John Forsyth: Dawn chorus of tweets is wake-up call for judiciary
"IT WAS a bit freaky," says Gavin Millar QC, defence barrister for former Labour Livingston MP Jim Devine at his trial this month on charges of making dishonest expense claims to the House of Commons.
"I had just finished my closing speech to the jury. By the time I spoke to Jim at lunchtime, he'd already had six texts from Labour Party members telling him what a great speech it was."
What was freaky was not that Millar managed a good speech but that within minutes, people from West Lothian to Westminster were offering comments on it based on the summary - tweeted in 140-character chunks - by journalists on the press bench.
"I thoroughly approve," says Millar. "The immediate flow of information on what is being said in court is a return to the concept of justice being seen to be done."
The use of 'live text-based communication devices' from the courts has been like the dawn chorus. The first lonely tweets were in December when the judge in the first bail hearing for Wikileaks founder Julian Assange allowed journalists to report discreetly - but live - from the courtroom.
In the two months since, the chatter has swelled to a competitive crescendo, with kudos claimed by the first journalist to get out a tweet.
The judicial authorities in England and Scotland have been caught up in the rush. Last November the Lord Chief Justice, Lord Judge, wondered aloud - in a lecture in Belfast - whether there is any difference between a journalist filing from the press bench via the internet and sending out messages on Twitter or another live social networking platform.
It was a straw in the wind caught by Howard Riddle, chief district judge at Westminster magistrates court, who agreed on 13 December to allow tweeting from the Assange bail hearing. History, everyone agreed, had been made.
A week later, the Judicial Office for England and Wales issued interim guidance from the Lord Chief Justice that judges should heed in considering media requests for live instant summarising.
The interim guidance emphasised the prohibitions on audio or video recording of proceedings in the Contempt of Court Act 1981 still stand. Photography was prohibited in 1925.While the guidance acknowledged the changing culture and technology of court reporting, it also identified the potential risks: "Without being exhaustive, the danger to the administration of justice is likely to be at its most acute in the context of criminal trials eg, where witnesses who are out of court may be informed of what has already happened in court and so coached or briefed before they then give evidence, or where information posted on, for instance, Twitter, about inadmissible evidence may influence members of a jury."
It seems bizarre that witnesses waiting to give evidence cannot sit in the courtroom lest their testimony be tainted but that they can read tweeted summaries from the next room.
The decisions were to be left to individual judges on a case-by-case basis - and the judge at the next Assange bail hearing refused permission.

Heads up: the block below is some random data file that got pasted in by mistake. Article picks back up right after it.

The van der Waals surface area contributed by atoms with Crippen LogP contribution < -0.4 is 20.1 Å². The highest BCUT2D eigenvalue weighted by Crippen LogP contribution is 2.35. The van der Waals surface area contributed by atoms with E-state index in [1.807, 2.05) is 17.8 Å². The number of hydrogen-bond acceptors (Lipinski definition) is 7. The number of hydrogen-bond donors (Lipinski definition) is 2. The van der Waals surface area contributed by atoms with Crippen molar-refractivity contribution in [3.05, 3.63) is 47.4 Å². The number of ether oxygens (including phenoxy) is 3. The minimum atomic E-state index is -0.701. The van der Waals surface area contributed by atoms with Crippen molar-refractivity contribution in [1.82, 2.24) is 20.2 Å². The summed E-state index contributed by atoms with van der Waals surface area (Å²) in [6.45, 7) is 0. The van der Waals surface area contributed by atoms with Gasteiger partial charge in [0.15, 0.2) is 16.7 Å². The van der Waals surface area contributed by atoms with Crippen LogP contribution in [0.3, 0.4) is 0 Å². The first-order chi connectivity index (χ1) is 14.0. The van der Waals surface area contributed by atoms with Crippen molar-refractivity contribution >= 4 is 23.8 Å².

In Scotland, STV was first off the mark to submit a formal request for live tweeting from Glasgow High Court on 26 January when Lord Bracadale was due to sentence Tommy Sheridan.
More requests quickly followed.
Elizabeth Cutting, public information officer for the judiciary in Scotland, drafted some permissive guidance for the occasion, largely heeding the approach taken by the Lord Chief Justice. There were no live issues in sentencing that might threaten the administration of justice.
The Supreme Court, in its turn, announced in mid-February that it would, as a general rule, have no objections to tweeting during its proceedings, largely on the basis that it rarely has to deal with evidence and testimony rather than legal argument.
The tweeting from the Jim Devine trial therefore stands out. It was a criminal trial at first instance with witnesses giving testimony that could be viewed as they gave it by witnesses yet to take the stand.
Gavin Millar says the issues were discussed with the judge and the prosecution. "We felt the risk of tainting evidence was not high. I accept there may be dangers in trials where there is a threat of witness intimidation."
In the meantime, the Judicial Office for England and Wales has now issued a formal consultation to identify the benefits and dangers of live tweeting from court. Some issues have already been debated, while additional questions are identified.
For example, the definition of "media" itself is changing with social networking. The consultation asks: "How should the media be defined? Should persons other than the accredited media be permitted to engage in live, text-based communications from court?"
At the Sheridan sentencing diet, police told the public that only journalists were allowed to text but at least one person in the public gallery was seen texting furiously.
While the Contempt of Court Act spells out the meaning of "strict liability" for those whose reporting breaks the rules, the authorities have already struggled to police internet surfing by jurors.What grounds are there for imagining they will fare better with citizen reporters?
The BBC has drawn up its own rules, saying tweeting will be done only by a reporter who attends the whole of a trial to ensure continuity and full knowledge. "That sounds like a very BBC response," says Gavin Millar, "but I can't see it being sustained for very long." The realities of winter flu and the imperative of holidays may soon bump up against long trials.
The claim, therefore, that this is a new era of public access to the courtrooms is likely to revert to the cost-driven pragmatism in which only the highest-profile trials will be covered at all. Press benches and public galleries will often remain deserted and justice unobserved.
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